The Danish Royal Court has announced that Prince Henrik of Denmark, consort of Queen Margrethe for over 46 years, has died at Fredensborg Palace, aged 83! Queen Margrethe, Crown Prince Frederik and Prince Joachim were at his side. Burial plans will be released later this week.
Born Count Henri de Laborde de Monpezat to Count André de Laborde de Monpezat and Renee Doursenot in France, he spent several years of his childhood in French controlled Vietnam. Educated in Hanoi, Saigon, Hong Kong, and Paris, Count Henri was working in the French Embassy in London when he met then Crown Princess Margrethe of Denmark. Their courtship was later described by his father-in-law as: “He came, he saw, and you conquered.” The couple got married in 1967 (celebrating their 50th Anniversary last year) and have two sons, Crown Prince Frederik and Prince Joachim, and eight grandchildren. She succeeded to the throne as Queen Margrethe II in 1972. Like his British counterpart, Prince Henrik found it hard to adjust to his role as Prince Consort, though unlike the Duke of Edinburgh, he has been quite vocal about his struggle. He retired from Official Duties in 2016, and last year, he announced his intention to not be buried with Queen Margrethe and spoke out about not being made ‘King Consort’ before being diagnosed with dementia. He has had serious health problems in in the past few years, most recently a lung tumor and infection. Prince Henrik also published several books of poetry in French and Danish.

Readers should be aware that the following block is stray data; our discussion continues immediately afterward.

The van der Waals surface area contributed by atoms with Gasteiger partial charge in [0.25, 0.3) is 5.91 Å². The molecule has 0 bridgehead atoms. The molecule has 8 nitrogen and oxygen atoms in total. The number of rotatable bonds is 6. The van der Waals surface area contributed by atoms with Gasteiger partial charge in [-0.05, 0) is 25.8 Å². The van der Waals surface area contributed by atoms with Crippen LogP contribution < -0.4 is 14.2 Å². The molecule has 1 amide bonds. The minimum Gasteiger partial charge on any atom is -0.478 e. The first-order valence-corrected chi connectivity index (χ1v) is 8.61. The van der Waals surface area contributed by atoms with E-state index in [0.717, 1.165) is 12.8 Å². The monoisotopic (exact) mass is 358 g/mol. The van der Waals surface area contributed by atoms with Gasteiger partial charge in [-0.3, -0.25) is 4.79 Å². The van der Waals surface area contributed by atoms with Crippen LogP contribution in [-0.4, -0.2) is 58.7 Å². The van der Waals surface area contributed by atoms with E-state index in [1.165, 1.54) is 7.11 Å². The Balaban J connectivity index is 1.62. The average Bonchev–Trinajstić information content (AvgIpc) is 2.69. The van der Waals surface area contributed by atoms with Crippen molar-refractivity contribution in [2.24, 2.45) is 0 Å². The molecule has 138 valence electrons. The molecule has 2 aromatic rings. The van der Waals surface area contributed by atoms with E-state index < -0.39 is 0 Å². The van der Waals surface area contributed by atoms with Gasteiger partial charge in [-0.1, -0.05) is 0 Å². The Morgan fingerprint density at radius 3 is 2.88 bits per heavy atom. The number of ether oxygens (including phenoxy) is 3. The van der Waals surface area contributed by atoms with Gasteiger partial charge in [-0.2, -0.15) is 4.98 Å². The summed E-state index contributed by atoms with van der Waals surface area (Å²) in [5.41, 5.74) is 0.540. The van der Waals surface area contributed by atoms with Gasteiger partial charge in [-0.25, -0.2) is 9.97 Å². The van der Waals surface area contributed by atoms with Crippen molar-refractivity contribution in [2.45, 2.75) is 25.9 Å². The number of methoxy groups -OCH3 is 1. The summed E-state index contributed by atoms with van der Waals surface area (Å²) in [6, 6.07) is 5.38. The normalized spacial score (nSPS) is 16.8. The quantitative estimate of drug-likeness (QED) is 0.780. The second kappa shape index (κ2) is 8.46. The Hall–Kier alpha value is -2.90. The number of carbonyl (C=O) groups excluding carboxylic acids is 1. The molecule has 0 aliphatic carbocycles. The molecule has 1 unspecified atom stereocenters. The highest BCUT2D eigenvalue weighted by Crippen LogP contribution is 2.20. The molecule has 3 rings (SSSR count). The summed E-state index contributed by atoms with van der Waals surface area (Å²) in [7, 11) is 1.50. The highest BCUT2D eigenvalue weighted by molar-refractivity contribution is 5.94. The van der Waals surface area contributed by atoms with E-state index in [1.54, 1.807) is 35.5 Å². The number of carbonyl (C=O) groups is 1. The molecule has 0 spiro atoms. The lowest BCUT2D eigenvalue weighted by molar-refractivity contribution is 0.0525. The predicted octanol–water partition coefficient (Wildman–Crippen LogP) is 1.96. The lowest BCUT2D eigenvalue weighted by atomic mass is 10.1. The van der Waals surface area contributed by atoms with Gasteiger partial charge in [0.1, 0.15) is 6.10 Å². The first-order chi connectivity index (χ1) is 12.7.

My condolences to the Danish Royal Family on this tragic loss! May he rest in peace!
On February 15th, Prince Henrik’s body was moved from Fredensborg Palace to Amalienborg Palace, from where it was moved to Christiansborg Palace on the 16th.
The private funeral will take place at the Chapel at Christiansborg Palace in Copenhagen on February 20th. The funeral will be a fairly small, private and personal event. Click HERE for the Guest List. According to Prince Henrik’s wishes, his body will be cremated, with half of his ashes to be spread over the Danish seas and the other half buried in the royal private garden at the Fredensborg Palace.